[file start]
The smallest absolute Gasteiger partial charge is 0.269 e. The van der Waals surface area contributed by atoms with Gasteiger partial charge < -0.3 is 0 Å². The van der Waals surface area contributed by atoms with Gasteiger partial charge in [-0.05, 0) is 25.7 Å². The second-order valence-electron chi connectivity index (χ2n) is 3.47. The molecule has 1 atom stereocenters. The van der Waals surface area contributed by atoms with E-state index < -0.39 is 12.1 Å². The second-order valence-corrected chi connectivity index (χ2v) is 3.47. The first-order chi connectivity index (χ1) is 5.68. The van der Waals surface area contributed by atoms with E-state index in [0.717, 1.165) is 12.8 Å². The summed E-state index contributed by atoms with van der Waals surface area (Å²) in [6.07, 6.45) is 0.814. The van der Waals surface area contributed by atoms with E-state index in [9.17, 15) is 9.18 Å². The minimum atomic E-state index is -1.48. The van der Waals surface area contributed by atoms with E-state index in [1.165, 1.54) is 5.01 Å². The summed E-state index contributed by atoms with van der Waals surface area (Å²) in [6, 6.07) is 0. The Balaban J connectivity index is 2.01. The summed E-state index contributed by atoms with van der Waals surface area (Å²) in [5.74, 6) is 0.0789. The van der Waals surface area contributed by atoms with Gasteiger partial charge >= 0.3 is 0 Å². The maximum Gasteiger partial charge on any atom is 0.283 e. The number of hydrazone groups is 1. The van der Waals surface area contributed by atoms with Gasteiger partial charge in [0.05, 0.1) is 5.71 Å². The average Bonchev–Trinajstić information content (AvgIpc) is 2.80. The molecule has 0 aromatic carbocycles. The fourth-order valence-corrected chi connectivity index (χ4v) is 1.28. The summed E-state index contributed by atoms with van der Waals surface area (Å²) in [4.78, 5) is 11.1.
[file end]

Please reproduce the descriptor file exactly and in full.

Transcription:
The smallest absolute Gasteiger partial charge is 0.269 e. The van der Waals surface area contributed by atoms with Gasteiger partial charge < -0.3 is 0 Å². The van der Waals surface area contributed by atoms with Gasteiger partial charge in [-0.05, 0) is 25.7 Å². The second-order valence-electron chi connectivity index (χ2n) is 3.47. The molecule has 1 atom stereocenters. The van der Waals surface area contributed by atoms with E-state index < -0.39 is 12.1 Å². The second-order valence-corrected chi connectivity index (χ2v) is 3.47. The first-order chi connectivity index (χ1) is 5.68. The van der Waals surface area contributed by atoms with E-state index in [0.717, 1.165) is 12.8 Å². The summed E-state index contributed by atoms with van der Waals surface area (Å²) in [6.07, 6.45) is 0.814. The van der Waals surface area contributed by atoms with E-state index in [9.17, 15) is 9.18 Å². The minimum atomic E-state index is -1.48. The van der Waals surface area contributed by atoms with E-state index in [1.165, 1.54) is 5.01 Å². The summed E-state index contributed by atoms with van der Waals surface area (Å²) in [6, 6.07) is 0. The Balaban J connectivity index is 2.01. The summed E-state index contributed by atoms with van der Waals surface area (Å²) in [5.74, 6) is 0.0789. The van der Waals surface area contributed by atoms with Gasteiger partial charge >= 0.3 is 0 Å². The maximum Gasteiger partial charge on any atom is 0.283 e. The number of hydrazone groups is 1. The van der Waals surface area contributed by atoms with Gasteiger partial charge in [0.05, 0.1) is 5.71 Å². The average Bonchev–Trinajstić information content (AvgIpc) is 2.80. The molecule has 0 aromatic carbocycles. The fourth-order valence-corrected chi connectivity index (χ4v) is 1.28. The summed E-state index contributed by atoms with van der Waals surface area (Å²) in [4.78, 5) is 11.1.